Q: A new life has never been a bed of roses, not even in a country full of roses. So, what were the thorns? What made Swiss life a challenge for you?
The main challenge is that you have to do everything on your own rather than your family helping you. Managing work, studies, and all the other day to day activities is challenging. Next, adjusting to the culture shock, price shock, and adapting to the local language (Swiss German in my case) is also challenging. When you go shopping you see everything in German and you barely understand anything ?.
Q: With some effort, even thorns can be turned in to flower buds. How did you manage to do that? How did you overcome the challenges?
If you are focused and result oriented it does not take much time to adjust to challenging environments. Of course, my colleagues at work and the university were quite helpful. Also, there is a lot of information available on the internet which you can use to plan and get ready for what is yet to unfold.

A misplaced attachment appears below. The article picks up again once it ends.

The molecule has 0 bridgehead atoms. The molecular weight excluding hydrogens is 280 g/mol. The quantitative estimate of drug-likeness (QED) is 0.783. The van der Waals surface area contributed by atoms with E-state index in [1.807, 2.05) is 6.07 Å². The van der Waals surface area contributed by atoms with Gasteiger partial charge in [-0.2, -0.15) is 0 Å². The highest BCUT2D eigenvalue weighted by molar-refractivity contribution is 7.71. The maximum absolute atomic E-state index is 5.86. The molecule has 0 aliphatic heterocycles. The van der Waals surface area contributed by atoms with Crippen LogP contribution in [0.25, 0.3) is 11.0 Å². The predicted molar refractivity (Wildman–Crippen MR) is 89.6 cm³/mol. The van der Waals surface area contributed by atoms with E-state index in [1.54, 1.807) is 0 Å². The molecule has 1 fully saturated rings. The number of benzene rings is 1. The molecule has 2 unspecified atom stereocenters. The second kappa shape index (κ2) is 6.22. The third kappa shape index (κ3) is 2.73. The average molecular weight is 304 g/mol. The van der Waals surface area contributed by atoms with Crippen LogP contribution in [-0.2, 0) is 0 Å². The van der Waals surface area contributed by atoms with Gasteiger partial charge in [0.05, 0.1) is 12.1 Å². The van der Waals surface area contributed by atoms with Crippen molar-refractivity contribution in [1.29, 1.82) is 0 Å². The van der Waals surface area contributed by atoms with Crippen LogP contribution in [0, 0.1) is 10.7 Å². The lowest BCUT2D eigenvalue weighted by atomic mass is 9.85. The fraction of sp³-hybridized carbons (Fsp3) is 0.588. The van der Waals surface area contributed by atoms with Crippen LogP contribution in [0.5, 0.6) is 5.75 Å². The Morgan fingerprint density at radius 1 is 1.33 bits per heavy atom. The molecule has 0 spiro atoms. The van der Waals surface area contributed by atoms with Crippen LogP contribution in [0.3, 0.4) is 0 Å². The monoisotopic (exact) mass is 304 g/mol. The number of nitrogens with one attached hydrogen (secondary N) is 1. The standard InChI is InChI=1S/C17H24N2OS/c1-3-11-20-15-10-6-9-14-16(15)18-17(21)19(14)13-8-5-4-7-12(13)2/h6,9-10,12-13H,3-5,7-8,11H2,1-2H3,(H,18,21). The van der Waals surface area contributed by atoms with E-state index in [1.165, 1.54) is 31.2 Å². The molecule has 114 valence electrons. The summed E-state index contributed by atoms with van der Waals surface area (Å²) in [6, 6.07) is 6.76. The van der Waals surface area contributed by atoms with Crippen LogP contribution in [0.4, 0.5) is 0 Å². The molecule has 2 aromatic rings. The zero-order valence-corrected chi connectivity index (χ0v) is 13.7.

Q: Leaving the loved ones behind and moving into a new country must’ve been hard. Managing these friendships and relationships must’ve been even harder. How did you do that? How did the new friendships fill the gap?
Social media and other communication channels keep me connected with my family and friends. It is amazing to see how meetings happen over the internet. New ones are so diverse and are spanning across the globe.
Q: One day you’re a Sri Lankan in Sri Lanka, the next day you’re a Sri Lankan in Switzerland. How did you accept this cultural change?
Experiencing different cultures is one of the best forms of education you can have. It helps you to think in different perspectives and understand people. And it is the best way to prevent cultural conflicts, extremism, and racism.
Q: A person who moves into a new lifestyle needs the community to help the most. How did your new community provide that support?